IR Television Review: Hidden Masks & Pushing Characters – New TV Shows – Spring 2012 – Part I

Continuing the mix with pushing animation and eccentric characters, using tried and true methods sometimes works with mixed results whether it be sketch comedy gurus attacking the tenants of high school or a succubus finding her way in a coven of vampire. The shows structured here explore the hidden masks between the ideas of identity and coming to terms with who people want or expect you to be.

Unsupervised The only problem in being the second animated show at FX is that you have to be compared to “Archer”. While the series functions as a modern day “Beavis & Butthead” with heart, it comes off less snarky and more white trash than its older brother. While this undeniably is the background of the show, its insistence feels too earnest. The overweight side friend is too cool for school and the home-bound desolation of the kids is almost depressing. One light within the circumference of the series is the pyromaniac special needs kid, who it seems is based on one of the creators’ friend. He is snot nosed and hilarious. At one point in an episode which involves the lower echelon of students whose classroom is represented by a cargo container, his screams for help are both funny and slightly sad, so the connection is made. The balance of crash and temperament is a “touch-and-go” policy here so the line tends to manipulate the audience week to week.

Napoleon Dynamite The animated continuation of the popular independent movie by comparison plays much more innocent but with a texture of knowing on network. The fact that it is the exact same cast from the movie definitely distinctifies it. The difference is the kind of weird stuff Napoleon talks about in his head which before were only spoken daydreams are now adventures he can actually have whether it be a full-blown wrestling match or leading an army into battle. The texture seems to play with the right sense of tongue-in-cheek angle and the banter is every bit as witty though like the film, Kip steals the show because he is the most unlikely hero that has the cahones to start trouble even if it causes him pain. It always makes his “Hey!” and “Owww” even funnier.

The Finder Creating another private eye in Miami but one without the same charm or social interaction as say Michael Weston in “Burn Notice” or the lead investigator on “The Glades” pushes a little bit of credibility within this yarn depending on his level of clearance. Headquartered in a bar off the edge of the Everglades with a chaperone and omen like Michael Clarke Duncan wearing his best tropical shirt can brighten any day especially when cocktails are added into the mix. Like “Unforgettable”, this investigator uses a sixth sense to permeate his clues which distinctly don’t work in the aspect of modern forensic crime fighting because guilt must be proven beyond a reasonable doubt. The ladies within the cast give some gusto from a Federal Agent who finds the investigator irresistible (if not a little weird) to a female juvenile delinquent the crew takes under their wing because she has something to offer. The narratives which include girls in trouble at local clubs mixed with NASA scientists and long-festering betrayals have their moments but the building of attachment to characters which continues as a plot ploy when the FBI sends a psychologist to gauge the importance of what the lead protagonist does seems more to engage the audience than the character itself.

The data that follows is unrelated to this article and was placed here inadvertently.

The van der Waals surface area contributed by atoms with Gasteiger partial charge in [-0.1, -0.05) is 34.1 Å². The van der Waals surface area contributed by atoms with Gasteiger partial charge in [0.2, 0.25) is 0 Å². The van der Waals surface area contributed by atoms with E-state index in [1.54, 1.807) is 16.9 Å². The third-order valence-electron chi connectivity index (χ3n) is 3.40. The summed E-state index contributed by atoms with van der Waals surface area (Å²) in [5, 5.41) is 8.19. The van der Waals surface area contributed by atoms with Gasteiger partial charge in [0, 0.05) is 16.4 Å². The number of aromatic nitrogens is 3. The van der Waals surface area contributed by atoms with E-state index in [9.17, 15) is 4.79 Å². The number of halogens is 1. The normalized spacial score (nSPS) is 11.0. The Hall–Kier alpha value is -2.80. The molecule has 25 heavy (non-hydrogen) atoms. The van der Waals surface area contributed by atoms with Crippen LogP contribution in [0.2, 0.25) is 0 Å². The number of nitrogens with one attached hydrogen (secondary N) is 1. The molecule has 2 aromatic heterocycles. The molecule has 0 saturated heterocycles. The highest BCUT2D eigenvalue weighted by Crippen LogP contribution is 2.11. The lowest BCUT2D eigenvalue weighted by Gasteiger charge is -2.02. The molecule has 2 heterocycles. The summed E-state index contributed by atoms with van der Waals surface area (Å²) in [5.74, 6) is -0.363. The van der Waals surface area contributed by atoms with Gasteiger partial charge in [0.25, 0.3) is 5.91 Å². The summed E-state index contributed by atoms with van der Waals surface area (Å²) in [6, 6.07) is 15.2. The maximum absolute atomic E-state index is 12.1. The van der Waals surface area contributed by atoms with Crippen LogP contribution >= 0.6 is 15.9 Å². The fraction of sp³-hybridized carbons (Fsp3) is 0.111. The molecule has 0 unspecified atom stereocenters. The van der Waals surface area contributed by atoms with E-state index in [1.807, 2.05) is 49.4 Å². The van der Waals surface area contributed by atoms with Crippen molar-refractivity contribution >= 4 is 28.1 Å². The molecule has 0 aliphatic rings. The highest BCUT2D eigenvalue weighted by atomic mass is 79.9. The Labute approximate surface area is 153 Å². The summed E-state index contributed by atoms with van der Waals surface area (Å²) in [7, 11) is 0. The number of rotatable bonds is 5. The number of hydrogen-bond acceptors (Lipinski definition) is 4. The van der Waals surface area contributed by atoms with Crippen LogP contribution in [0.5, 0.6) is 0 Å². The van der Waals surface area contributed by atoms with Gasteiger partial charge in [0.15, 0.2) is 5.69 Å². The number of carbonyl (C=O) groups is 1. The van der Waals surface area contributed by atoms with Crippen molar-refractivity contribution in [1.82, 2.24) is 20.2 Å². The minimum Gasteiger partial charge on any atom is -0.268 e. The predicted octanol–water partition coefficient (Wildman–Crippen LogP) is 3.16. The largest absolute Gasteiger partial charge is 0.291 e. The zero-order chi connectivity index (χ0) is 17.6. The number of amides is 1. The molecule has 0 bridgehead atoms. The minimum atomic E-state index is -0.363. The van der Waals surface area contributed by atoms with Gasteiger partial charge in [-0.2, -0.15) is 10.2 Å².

Lost Girl Mirroring notions of “Being Human” whereas monsters exist in the real world as roommates just trying to get by, here the lead character is a Succubus set out on her own trying to survive until people begin to take notice of her special talents. The humor reflects more to a show like “Warehouse 13” in the aspect of an eventual sidekick/roommate who is not part of the clan but can offer a viewpoint of this world where throats are slit but the people don’t die. Our succubus keeps below the radar for the most part but brokers her deals as she can. At times, it seems all too domestic which makes sense if the series is trying to connect with alienated younger viewers. The forbidden love of sorts between a vampire and our lead character is one of mutual lust and energy. Only at full potential can a succubus fully work her magic. While there is not an overwhelming tension that creates an unbending mythology, the series does deliver on its seeming underworld, lurking just below the surface where, like in the real world, people are just trying to carve out (literally) their own slice of life.

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